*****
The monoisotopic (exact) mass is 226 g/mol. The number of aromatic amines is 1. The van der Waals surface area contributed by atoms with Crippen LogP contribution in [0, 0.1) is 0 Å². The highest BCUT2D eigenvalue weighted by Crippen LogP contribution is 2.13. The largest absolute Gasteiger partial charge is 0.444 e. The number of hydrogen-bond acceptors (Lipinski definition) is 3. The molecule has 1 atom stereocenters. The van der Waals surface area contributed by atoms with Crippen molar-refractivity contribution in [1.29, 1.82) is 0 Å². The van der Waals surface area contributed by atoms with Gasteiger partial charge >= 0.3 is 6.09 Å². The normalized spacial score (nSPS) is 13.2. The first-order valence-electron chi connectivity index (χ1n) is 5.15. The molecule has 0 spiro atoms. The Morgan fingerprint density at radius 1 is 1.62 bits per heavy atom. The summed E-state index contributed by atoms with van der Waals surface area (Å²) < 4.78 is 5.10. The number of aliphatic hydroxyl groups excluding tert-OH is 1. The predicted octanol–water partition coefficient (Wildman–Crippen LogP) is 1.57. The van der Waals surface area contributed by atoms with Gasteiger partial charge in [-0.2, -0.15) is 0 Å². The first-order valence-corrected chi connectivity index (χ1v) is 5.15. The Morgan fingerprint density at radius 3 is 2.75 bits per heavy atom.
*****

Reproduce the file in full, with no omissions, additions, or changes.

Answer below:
The monoisotopic (exact) mass is 226 g/mol. The number of aromatic amines is 1. The van der Waals surface area contributed by atoms with Crippen LogP contribution in [0, 0.1) is 0 Å². The highest BCUT2D eigenvalue weighted by Crippen LogP contribution is 2.13. The largest absolute Gasteiger partial charge is 0.444 e. The number of hydrogen-bond acceptors (Lipinski definition) is 3. The molecule has 1 atom stereocenters. The van der Waals surface area contributed by atoms with Crippen molar-refractivity contribution in [1.29, 1.82) is 0 Å². The van der Waals surface area contributed by atoms with Gasteiger partial charge >= 0.3 is 6.09 Å². The normalized spacial score (nSPS) is 13.2. The first-order valence-electron chi connectivity index (χ1n) is 5.15. The molecule has 0 spiro atoms. The Morgan fingerprint density at radius 1 is 1.62 bits per heavy atom. The summed E-state index contributed by atoms with van der Waals surface area (Å²) < 4.78 is 5.10. The number of aliphatic hydroxyl groups excluding tert-OH is 1. The predicted octanol–water partition coefficient (Wildman–Crippen LogP) is 1.57. The van der Waals surface area contributed by atoms with Gasteiger partial charge in [-0.2, -0.15) is 0 Å². The first-order valence-corrected chi connectivity index (χ1v) is 5.15. The Morgan fingerprint density at radius 3 is 2.75 bits per heavy atom.